13 Tips For Baking With Freshly Milled Flour, Including Sourdough

Milling flour at home using countertop stone mills has become increasingly popular in recent years, particularly alongside the rise of the sourdough bread trend. The lockdowns have played a role in both movements, and they are just growing in popularity from everything I’m seeing. I was newly pregnant with our first baby during the start of the chaos. This is before we bought our homestead and were living in a condo. It didn’t take long to start feeling the effects of cabin fever from being cooped up, so I decided to buy a grain mill and try my hand at making sourdough bread with freshly milled flour.

Working with fresh milled flour had a steep learning curve, but I’ve stuck with it and gotten pretty good at it.

Many recipes require sifting the flour to eliminate the bran or adding substances such as vital wheat gluten and soy lecithin. Home-milled flour, which contains the bran and germ, will significantly affect the texture and rise of baked goods. As a result, most recipes you come across might only use a small portion of home-milled flour, with the remainder being white bread flour.

Even commercial whole wheat and whole grain flours are challenging, but it is nothing compared to fresh milled.

I’m skeptical of recipes that claim you can easily swap out the store-bought flour for freshly milled and proceed as normal.

It’s mostly a lie. One example where it works is my easy fresh milled flour cookie recipe because of the way that particular cookie is made, but for a loaf of bread? No.

Mastering the craft is achievable by keeping key things in mind. But be warned — this might become a new obsession.

Let Go of The Notion That Freshly Milled Flour Will Ever be Similar to White Bread Flour

Photo Credit: The Peasant’s Daughter.

Freshly milled flour differs from white flour. If you’re used to seeing open, airy crumbs in white sourdough bread, you won’t get the same result with freshly milled flour. However, you also won’t be able to achieve the trendy, rustic crumb shots with whole grains and whole wheat flours from the store either.

And that’s okay. 

Your bread will taste delicious and have a rustic charm, regardless of any aesthetic imperfections. Our focus is on flavor, quality, and nutrition.

And yes, soft and chewy delicious crumbs that don’t fall apart are very achievable with freshly milled flours and ancient grains.

Freshly Milled Flour is Thirsty (Except for Spelt)

Photo Credit: Envato Elements.

I highly recommend you do this experiment every time you start baking with a new whole grain flour or freshly milled: mill 500 grams of the flour and divide it up into 5 bowls, 100 grams per bowl.

Add a different hydration percentage relative to the flour to each bowl, starting around 70% and working your way up in increments.

I do 75%, 80%, 85%, 90%, and 95%.

Every half hour I’ll check on the bowls (make sure they’re covered) and play with the dough to see how it feels, looks, and is behaving. Is it stretchy? Crumbly? Tearing?

You will learn much about the flour you’re using or milling and what it likes and can tolerate regarding hydration.

Use my simple sourdough calculator to calculate the hydration levels of the above experiment automatically and adjust your recipes for all your sourdough baking.

Higher hydration recipes and techniques will favor freshly milled flour, which has much higher absorption rates.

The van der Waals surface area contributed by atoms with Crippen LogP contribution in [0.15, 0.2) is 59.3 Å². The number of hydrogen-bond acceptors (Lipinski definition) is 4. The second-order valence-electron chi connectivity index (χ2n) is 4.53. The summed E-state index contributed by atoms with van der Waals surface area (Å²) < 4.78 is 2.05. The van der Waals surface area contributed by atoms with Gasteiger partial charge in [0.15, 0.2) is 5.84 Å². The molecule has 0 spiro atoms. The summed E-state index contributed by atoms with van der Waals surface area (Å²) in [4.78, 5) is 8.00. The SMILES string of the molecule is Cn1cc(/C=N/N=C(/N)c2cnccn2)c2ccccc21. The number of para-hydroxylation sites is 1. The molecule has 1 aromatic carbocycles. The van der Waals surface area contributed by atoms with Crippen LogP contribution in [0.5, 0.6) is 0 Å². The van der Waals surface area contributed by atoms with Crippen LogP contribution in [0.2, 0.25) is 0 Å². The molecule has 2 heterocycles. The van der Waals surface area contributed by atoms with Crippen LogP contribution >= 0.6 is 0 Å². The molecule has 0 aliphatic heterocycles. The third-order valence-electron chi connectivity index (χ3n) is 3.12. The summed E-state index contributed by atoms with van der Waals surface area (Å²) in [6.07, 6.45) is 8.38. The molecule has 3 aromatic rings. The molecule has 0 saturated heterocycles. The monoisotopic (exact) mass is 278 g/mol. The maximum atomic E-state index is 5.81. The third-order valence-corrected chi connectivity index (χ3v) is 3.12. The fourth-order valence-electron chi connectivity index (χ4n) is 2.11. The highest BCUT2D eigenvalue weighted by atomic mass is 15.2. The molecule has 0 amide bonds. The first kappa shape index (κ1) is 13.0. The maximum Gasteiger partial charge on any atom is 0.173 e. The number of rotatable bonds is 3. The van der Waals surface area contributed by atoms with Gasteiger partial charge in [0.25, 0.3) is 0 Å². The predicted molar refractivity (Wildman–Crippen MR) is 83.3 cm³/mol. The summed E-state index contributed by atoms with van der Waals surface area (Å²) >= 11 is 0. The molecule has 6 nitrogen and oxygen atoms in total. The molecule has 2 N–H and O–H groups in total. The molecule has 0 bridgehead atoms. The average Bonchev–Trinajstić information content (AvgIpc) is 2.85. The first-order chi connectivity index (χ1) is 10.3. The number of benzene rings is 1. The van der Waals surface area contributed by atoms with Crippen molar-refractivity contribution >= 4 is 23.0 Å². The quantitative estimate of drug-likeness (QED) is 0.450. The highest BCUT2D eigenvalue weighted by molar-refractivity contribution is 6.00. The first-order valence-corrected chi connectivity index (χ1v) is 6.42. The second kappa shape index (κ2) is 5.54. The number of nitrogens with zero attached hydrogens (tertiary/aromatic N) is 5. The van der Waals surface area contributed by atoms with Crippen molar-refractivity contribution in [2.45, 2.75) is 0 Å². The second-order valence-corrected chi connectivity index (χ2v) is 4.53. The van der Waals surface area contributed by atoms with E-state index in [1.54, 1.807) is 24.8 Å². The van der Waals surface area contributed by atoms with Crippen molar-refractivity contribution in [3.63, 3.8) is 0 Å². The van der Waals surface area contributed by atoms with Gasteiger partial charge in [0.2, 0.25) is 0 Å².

Because freshly milled flour absorbs more water, you must add more liquid than usual. Start by increasing the recipe’s water by 5-10% and adjust from there. Hydration can make or break your bread, literally. It’s all about finding that sweet spot where the dough is workable, and the bread is moist.

Spelt is an outlier here and does not prefer higher hydration levels.

Try Scalds & Tangzhong

Photo Credit: Envato Elements.

Incorporating scalds or Tangzhong (a technique borrowed from Japanese baking that involves cooking a portion of the flour and liquid in the recipe until it forms a paste) can dramatically improve the texture of bread made with freshly milled flour.

These methods gelatinize the starches in the flour, allowing them to absorb more water and retain it throughout baking. This results in a softer, more tender loaf with a better shelf life. Experiment with scalding some whole grains or using Tangzhong with your freshly milled flours to see how it changes the final product.

You can use milk or water depending on the desired result.

Try a Sponge

Photo Credit: The Peasant’s Daughter.

In bread baking, a sponge is a pre-fermentation mix of flour, water, and active sourdough starter yeast, sometimes with a little sugar. It ferments for hours or overnight, creating a bubbly texture. This process deepens the bread’s flavor, improves its texture, and can extend freshness. After fermenting, the sponge is added to the main dough, infusing it with these qualities.

This technique, used in recipes like sourdough and baguettes, enriches the bread’s taste and structure, making it a favorite for artisan baking.

Autolyse is Your Friend 

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An autolyse period, where the flour and water in your recipe are mixed and allowed to rest before adding sourdough starter (or commercial yeast) and salt, is particularly beneficial with freshly milled flour. This rest period hydrates the flour thoroughly, starts the gluten development process, and makes the dough easier to handle and shape.

It can also enhance flavor and texture, yielding a loaf with superior qualities. With freshly milled flour, consider extending the autolyse period to up to an hour or more to maximize these benefits.

Add Milk or Whey

Photo Credit: Envato Elements.